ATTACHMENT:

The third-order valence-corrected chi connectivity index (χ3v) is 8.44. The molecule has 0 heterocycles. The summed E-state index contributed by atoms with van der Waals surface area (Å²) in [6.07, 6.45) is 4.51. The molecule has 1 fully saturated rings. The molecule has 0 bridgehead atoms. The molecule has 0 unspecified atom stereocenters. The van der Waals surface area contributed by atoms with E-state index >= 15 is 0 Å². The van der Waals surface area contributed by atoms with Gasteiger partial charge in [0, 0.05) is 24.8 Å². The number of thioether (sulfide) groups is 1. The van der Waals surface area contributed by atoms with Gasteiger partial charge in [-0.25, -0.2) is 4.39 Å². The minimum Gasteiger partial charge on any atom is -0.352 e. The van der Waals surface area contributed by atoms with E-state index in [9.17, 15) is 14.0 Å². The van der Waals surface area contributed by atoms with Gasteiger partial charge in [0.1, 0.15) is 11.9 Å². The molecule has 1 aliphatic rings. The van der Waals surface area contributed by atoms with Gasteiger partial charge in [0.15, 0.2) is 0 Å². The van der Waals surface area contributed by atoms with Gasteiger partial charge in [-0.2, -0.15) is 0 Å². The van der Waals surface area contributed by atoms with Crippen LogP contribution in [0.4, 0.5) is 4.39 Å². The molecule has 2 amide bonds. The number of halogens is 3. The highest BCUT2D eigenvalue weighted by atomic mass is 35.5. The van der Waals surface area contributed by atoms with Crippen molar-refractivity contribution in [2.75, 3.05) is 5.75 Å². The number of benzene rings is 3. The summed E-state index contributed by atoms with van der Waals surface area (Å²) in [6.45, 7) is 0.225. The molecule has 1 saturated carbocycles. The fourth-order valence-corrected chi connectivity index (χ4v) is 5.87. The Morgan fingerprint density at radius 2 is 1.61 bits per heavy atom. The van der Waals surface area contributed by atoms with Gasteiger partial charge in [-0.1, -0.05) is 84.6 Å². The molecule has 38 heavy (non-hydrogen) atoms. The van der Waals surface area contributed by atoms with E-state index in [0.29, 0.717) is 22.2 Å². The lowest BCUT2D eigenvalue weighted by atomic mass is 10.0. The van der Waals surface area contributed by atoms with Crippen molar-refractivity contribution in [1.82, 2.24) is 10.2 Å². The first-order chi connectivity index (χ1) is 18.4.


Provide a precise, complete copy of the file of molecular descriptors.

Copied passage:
The third-order valence-corrected chi connectivity index (χ3v) is 8.44. The molecule has 0 heterocycles. The summed E-state index contributed by atoms with van der Waals surface area (Å²) in [6.07, 6.45) is 4.51. The molecule has 1 fully saturated rings. The molecule has 0 bridgehead atoms. The molecule has 0 unspecified atom stereocenters. The van der Waals surface area contributed by atoms with E-state index >= 15 is 0 Å². The van der Waals surface area contributed by atoms with Gasteiger partial charge in [0, 0.05) is 24.8 Å². The number of thioether (sulfide) groups is 1. The van der Waals surface area contributed by atoms with Gasteiger partial charge in [-0.25, -0.2) is 4.39 Å². The minimum Gasteiger partial charge on any atom is -0.352 e. The van der Waals surface area contributed by atoms with E-state index in [9.17, 15) is 14.0 Å². The van der Waals surface area contributed by atoms with Gasteiger partial charge in [0.1, 0.15) is 11.9 Å². The molecule has 1 aliphatic rings. The van der Waals surface area contributed by atoms with Gasteiger partial charge in [0.15, 0.2) is 0 Å². The van der Waals surface area contributed by atoms with Gasteiger partial charge in [-0.2, -0.15) is 0 Å². The van der Waals surface area contributed by atoms with Crippen LogP contribution in [0.4, 0.5) is 4.39 Å². The molecule has 2 amide bonds. The number of halogens is 3. The highest BCUT2D eigenvalue weighted by atomic mass is 35.5. The van der Waals surface area contributed by atoms with Crippen molar-refractivity contribution in [2.75, 3.05) is 5.75 Å². The number of benzene rings is 3. The summed E-state index contributed by atoms with van der Waals surface area (Å²) in [6.45, 7) is 0.225. The molecule has 1 saturated carbocycles. The fourth-order valence-corrected chi connectivity index (χ4v) is 5.87. The Morgan fingerprint density at radius 2 is 1.61 bits per heavy atom. The van der Waals surface area contributed by atoms with Gasteiger partial charge in [-0.1, -0.05) is 84.6 Å². The molecule has 38 heavy (non-hydrogen) atoms. The van der Waals surface area contributed by atoms with E-state index in [0.29, 0.717) is 22.2 Å². The lowest BCUT2D eigenvalue weighted by atomic mass is 10.0. The van der Waals surface area contributed by atoms with Crippen molar-refractivity contribution in [1.82, 2.24) is 10.2 Å². The first-order chi connectivity index (χ1) is 18.4.